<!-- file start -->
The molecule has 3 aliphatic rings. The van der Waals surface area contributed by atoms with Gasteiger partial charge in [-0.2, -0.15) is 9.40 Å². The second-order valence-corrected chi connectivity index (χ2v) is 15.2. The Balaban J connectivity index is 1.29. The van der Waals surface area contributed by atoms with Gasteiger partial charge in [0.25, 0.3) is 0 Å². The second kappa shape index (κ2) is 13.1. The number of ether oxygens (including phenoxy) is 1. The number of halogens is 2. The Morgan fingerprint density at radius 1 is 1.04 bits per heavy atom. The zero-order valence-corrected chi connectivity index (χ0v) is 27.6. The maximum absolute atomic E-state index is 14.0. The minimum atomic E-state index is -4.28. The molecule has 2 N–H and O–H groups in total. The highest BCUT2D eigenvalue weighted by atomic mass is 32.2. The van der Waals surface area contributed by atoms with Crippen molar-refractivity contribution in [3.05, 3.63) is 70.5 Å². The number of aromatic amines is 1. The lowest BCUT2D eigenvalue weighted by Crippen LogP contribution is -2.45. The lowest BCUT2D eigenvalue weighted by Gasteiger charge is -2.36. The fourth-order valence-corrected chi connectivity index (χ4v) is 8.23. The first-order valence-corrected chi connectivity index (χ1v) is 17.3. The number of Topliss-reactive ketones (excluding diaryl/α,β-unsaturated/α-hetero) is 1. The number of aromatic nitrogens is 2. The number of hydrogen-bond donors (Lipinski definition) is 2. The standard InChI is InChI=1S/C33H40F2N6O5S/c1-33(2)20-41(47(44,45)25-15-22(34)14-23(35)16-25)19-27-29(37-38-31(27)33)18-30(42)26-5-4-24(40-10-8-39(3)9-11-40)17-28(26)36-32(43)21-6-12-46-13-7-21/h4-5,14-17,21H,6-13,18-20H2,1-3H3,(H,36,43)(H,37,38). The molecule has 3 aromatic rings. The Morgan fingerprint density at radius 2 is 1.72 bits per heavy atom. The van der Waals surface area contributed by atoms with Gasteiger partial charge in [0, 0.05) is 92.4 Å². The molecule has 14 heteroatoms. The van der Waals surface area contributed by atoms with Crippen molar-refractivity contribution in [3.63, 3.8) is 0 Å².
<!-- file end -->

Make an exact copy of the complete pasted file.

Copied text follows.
The molecule has 3 aliphatic rings. The van der Waals surface area contributed by atoms with Gasteiger partial charge in [-0.2, -0.15) is 9.40 Å². The second-order valence-corrected chi connectivity index (χ2v) is 15.2. The Balaban J connectivity index is 1.29. The van der Waals surface area contributed by atoms with Gasteiger partial charge in [0.25, 0.3) is 0 Å². The second kappa shape index (κ2) is 13.1. The number of ether oxygens (including phenoxy) is 1. The number of halogens is 2. The Morgan fingerprint density at radius 1 is 1.04 bits per heavy atom. The zero-order valence-corrected chi connectivity index (χ0v) is 27.6. The maximum absolute atomic E-state index is 14.0. The minimum atomic E-state index is -4.28. The molecule has 2 N–H and O–H groups in total. The highest BCUT2D eigenvalue weighted by atomic mass is 32.2. The van der Waals surface area contributed by atoms with Crippen molar-refractivity contribution in [3.05, 3.63) is 70.5 Å². The number of aromatic amines is 1. The lowest BCUT2D eigenvalue weighted by Crippen LogP contribution is -2.45. The lowest BCUT2D eigenvalue weighted by Gasteiger charge is -2.36. The fourth-order valence-corrected chi connectivity index (χ4v) is 8.23. The first-order valence-corrected chi connectivity index (χ1v) is 17.3. The number of Topliss-reactive ketones (excluding diaryl/α,β-unsaturated/α-hetero) is 1. The number of aromatic nitrogens is 2. The number of hydrogen-bond donors (Lipinski definition) is 2. The standard InChI is InChI=1S/C33H40F2N6O5S/c1-33(2)20-41(47(44,45)25-15-22(34)14-23(35)16-25)19-27-29(37-38-31(27)33)18-30(42)26-5-4-24(40-10-8-39(3)9-11-40)17-28(26)36-32(43)21-6-12-46-13-7-21/h4-5,14-17,21H,6-13,18-20H2,1-3H3,(H,36,43)(H,37,38). The molecule has 3 aromatic rings. The Morgan fingerprint density at radius 2 is 1.72 bits per heavy atom. The van der Waals surface area contributed by atoms with Gasteiger partial charge in [0, 0.05) is 92.4 Å². The molecule has 14 heteroatoms. The van der Waals surface area contributed by atoms with Crippen molar-refractivity contribution in [3.63, 3.8) is 0 Å².